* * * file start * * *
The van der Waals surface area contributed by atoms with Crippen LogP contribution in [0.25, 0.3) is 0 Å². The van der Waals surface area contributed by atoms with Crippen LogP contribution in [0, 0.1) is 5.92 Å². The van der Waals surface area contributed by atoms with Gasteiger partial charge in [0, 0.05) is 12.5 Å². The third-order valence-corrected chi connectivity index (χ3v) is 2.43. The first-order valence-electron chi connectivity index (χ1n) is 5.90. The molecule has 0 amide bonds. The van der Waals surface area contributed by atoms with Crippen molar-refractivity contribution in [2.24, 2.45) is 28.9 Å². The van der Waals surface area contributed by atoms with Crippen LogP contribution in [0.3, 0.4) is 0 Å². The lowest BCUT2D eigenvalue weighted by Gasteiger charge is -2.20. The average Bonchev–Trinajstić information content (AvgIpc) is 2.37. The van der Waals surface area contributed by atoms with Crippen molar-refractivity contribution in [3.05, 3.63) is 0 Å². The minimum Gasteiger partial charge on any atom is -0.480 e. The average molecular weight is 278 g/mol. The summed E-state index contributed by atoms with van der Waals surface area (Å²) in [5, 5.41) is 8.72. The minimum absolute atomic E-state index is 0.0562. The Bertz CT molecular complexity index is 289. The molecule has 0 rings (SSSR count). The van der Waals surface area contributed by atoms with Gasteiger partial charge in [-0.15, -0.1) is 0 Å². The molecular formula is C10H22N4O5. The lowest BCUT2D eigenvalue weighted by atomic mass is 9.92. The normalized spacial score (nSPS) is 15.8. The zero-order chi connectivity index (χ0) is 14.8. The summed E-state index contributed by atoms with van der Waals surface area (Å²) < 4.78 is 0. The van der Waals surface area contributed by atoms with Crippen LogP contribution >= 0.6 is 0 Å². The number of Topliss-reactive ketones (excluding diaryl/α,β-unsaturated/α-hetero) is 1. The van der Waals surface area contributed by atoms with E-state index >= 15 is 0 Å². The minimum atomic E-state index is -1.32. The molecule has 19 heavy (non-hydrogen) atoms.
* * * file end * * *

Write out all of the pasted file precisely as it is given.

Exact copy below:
The van der Waals surface area contributed by atoms with Crippen LogP contribution in [0.25, 0.3) is 0 Å². The van der Waals surface area contributed by atoms with Crippen LogP contribution in [0, 0.1) is 5.92 Å². The van der Waals surface area contributed by atoms with Gasteiger partial charge in [0, 0.05) is 12.5 Å². The third-order valence-corrected chi connectivity index (χ3v) is 2.43. The first-order valence-electron chi connectivity index (χ1n) is 5.90. The molecule has 0 amide bonds. The van der Waals surface area contributed by atoms with Crippen molar-refractivity contribution in [2.24, 2.45) is 28.9 Å². The van der Waals surface area contributed by atoms with Crippen LogP contribution in [0.3, 0.4) is 0 Å². The lowest BCUT2D eigenvalue weighted by Gasteiger charge is -2.20. The average Bonchev–Trinajstić information content (AvgIpc) is 2.37. The van der Waals surface area contributed by atoms with Crippen molar-refractivity contribution in [3.05, 3.63) is 0 Å². The minimum Gasteiger partial charge on any atom is -0.480 e. The average molecular weight is 278 g/mol. The summed E-state index contributed by atoms with van der Waals surface area (Å²) in [5, 5.41) is 8.72. The minimum absolute atomic E-state index is 0.0562. The Bertz CT molecular complexity index is 289. The molecule has 0 rings (SSSR count). The van der Waals surface area contributed by atoms with Gasteiger partial charge in [-0.15, -0.1) is 0 Å². The molecular formula is C10H22N4O5. The lowest BCUT2D eigenvalue weighted by atomic mass is 9.92. The normalized spacial score (nSPS) is 15.8. The zero-order chi connectivity index (χ0) is 14.8. The summed E-state index contributed by atoms with van der Waals surface area (Å²) < 4.78 is 0. The van der Waals surface area contributed by atoms with Crippen LogP contribution >= 0.6 is 0 Å². The number of Topliss-reactive ketones (excluding diaryl/α,β-unsaturated/α-hetero) is 1. The van der Waals surface area contributed by atoms with E-state index >= 15 is 0 Å². The minimum atomic E-state index is -1.32. The molecule has 19 heavy (non-hydrogen) atoms.